To avoid getting anchored by their price, counter with what would have been your first offer regardless of the offer your customer has made. In other words, focus on their realistic price expectations rather than the way they have opened price negotiations ahead of you. Be confident and calm, though if your counter-offer differs significantly then you may need to be prepared to lighten the atmosphere with a joke.
8. Always Counteroffer
Another of the key sales negotiation skills to master is always to counteroffer. Even if your prospective customer makes you a great first offer, make a counteroffer and negotiate out the details. They need to work hard or there is a danger that they will not feel as if they negotiated a fair deal and they may come back to seek further concessions before formalizing the deal.
9. Give & Take
Whenever you are forced to make a concession, make sure your opposite recognizes that you have done so by clearly identifying when what you are giving up. Then, try to make each concession balance with something the customer can do in return. If you don’t do this, the customer will feel entitled to your concession and won’t be satisfied until you give up even more.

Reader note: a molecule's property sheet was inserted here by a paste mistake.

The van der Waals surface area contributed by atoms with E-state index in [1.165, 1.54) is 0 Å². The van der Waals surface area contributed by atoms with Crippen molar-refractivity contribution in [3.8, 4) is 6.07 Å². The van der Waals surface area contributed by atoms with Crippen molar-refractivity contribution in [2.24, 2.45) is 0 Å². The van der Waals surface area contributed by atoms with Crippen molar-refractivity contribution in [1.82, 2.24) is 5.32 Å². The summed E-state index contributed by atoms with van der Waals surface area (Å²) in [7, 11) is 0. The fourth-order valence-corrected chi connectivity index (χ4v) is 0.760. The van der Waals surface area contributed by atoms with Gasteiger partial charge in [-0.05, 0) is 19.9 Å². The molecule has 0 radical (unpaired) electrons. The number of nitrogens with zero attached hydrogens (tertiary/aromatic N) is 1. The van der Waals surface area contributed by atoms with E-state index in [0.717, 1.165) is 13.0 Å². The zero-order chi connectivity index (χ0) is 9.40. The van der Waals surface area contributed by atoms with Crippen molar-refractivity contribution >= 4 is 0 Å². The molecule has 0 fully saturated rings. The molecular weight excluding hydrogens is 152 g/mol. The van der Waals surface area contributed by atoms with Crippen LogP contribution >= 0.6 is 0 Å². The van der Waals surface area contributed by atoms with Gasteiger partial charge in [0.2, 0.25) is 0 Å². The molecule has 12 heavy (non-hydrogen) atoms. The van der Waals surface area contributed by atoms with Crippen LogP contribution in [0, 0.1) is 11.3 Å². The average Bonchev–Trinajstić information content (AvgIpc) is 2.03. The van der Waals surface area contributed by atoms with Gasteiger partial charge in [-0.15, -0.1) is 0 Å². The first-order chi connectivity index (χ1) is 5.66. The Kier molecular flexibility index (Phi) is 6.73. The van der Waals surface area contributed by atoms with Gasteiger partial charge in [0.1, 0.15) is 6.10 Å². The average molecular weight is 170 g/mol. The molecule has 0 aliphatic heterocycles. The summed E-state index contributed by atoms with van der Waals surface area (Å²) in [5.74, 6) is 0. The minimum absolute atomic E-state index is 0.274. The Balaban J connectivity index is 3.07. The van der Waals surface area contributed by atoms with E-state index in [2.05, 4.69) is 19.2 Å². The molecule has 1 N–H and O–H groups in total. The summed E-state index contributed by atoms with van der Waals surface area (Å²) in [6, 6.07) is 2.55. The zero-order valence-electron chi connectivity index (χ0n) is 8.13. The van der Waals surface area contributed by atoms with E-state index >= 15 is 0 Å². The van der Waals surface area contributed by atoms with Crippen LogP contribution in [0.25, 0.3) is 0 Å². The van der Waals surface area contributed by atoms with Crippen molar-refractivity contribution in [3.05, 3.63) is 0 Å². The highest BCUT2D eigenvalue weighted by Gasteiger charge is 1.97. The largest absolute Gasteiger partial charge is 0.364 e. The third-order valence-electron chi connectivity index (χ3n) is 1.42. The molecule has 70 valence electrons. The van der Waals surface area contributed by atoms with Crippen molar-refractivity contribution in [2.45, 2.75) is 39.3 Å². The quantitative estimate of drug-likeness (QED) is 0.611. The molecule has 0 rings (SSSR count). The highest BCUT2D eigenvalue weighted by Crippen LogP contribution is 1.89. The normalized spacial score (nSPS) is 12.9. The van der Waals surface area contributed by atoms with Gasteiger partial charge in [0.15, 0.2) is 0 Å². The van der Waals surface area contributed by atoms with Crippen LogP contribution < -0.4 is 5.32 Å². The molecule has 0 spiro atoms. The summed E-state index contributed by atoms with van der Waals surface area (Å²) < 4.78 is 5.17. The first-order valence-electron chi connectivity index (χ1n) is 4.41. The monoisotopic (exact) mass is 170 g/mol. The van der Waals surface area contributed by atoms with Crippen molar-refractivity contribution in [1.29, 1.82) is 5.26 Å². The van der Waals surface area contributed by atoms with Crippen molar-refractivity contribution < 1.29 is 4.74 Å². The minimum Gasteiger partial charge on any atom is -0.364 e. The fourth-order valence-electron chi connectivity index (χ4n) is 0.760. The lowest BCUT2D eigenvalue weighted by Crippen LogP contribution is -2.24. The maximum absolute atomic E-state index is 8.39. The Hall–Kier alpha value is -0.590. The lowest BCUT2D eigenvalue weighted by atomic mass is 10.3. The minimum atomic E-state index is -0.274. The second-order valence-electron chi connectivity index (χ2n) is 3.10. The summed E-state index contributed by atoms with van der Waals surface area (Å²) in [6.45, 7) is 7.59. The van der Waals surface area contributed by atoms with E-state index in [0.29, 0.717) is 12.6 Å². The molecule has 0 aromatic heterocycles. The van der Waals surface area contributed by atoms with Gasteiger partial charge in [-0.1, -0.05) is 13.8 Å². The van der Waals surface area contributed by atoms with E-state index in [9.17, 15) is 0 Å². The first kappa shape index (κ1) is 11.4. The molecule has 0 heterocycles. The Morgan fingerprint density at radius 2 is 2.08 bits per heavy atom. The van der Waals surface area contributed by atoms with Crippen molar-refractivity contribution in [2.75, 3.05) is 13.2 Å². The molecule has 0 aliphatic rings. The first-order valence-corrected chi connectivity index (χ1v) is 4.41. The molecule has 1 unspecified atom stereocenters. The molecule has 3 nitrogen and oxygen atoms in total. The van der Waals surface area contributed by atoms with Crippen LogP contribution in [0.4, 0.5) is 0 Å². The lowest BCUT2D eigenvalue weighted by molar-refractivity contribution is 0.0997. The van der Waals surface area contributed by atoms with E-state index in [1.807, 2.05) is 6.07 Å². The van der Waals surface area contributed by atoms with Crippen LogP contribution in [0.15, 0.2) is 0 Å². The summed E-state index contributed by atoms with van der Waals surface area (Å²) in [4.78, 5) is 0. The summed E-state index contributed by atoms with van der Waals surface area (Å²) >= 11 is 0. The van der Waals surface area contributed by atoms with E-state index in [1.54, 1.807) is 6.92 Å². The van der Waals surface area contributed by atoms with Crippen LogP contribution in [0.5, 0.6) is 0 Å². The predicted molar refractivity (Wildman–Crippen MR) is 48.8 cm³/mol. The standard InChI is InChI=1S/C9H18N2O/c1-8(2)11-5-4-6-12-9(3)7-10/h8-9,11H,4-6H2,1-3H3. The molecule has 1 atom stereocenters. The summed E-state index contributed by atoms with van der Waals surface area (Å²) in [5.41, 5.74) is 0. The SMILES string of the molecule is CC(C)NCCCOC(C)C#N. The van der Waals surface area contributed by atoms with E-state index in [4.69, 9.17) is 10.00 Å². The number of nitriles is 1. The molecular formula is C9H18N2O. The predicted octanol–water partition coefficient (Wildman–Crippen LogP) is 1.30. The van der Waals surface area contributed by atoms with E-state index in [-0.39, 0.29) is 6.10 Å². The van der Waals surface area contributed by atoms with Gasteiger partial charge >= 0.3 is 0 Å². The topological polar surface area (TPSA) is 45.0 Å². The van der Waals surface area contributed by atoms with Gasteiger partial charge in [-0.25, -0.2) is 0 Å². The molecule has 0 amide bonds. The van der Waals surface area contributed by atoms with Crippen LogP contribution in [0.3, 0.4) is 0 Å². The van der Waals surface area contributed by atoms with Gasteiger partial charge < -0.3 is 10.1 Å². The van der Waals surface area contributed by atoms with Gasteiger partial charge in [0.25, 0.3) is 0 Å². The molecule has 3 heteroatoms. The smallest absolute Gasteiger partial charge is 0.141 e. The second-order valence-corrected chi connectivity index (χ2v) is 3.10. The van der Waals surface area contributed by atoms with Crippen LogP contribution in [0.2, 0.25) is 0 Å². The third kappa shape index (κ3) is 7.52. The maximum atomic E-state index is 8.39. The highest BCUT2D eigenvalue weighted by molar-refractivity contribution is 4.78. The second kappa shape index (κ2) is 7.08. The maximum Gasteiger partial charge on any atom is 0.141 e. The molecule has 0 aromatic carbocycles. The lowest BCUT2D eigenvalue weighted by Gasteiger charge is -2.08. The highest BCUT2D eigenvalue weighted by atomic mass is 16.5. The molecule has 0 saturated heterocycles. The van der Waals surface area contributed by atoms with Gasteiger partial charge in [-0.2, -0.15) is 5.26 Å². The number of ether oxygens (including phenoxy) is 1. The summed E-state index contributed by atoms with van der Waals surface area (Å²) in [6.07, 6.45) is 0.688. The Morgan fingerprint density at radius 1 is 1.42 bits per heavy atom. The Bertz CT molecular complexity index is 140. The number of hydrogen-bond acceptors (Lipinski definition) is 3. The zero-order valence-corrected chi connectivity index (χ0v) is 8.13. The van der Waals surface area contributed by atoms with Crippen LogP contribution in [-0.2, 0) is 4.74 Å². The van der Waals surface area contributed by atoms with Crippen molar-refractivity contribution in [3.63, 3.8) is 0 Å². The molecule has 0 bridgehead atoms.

Give and take is one of the basic principles underlying good sales negotiation skills. This is because it’s a basic ingredient of what most people consider being fair, which can be used to your advantage if you do not exceed the value your prospective customer can see in your solution. By keeping the negotiation a win-win for both sides, you can maintain a level footing with your customer, which is a good base for a long-term relationship.
10. Utilize Seating Arrangements To Make A Fair Deal
Sales reps with advanced sales negotiation skills, understand that negotiating across a table tends to generate a more competitive atmosphere, which is not helpful. Try to avoid this by sitting around the corner of a table or moving totally away from a table to create a more naturally collaborative environment where you can work together to complete a fair deal.
Try to meet face-to-face if at all possible as this will make it much easier to develop and protect the relationship, pick-up on your customer’s body language and avoid a competitive atmosphere. If distance makes it impractical to meet in person then try to use video conference rather than the phone for the same reasons.
Read more at FitSmallBusiness.com.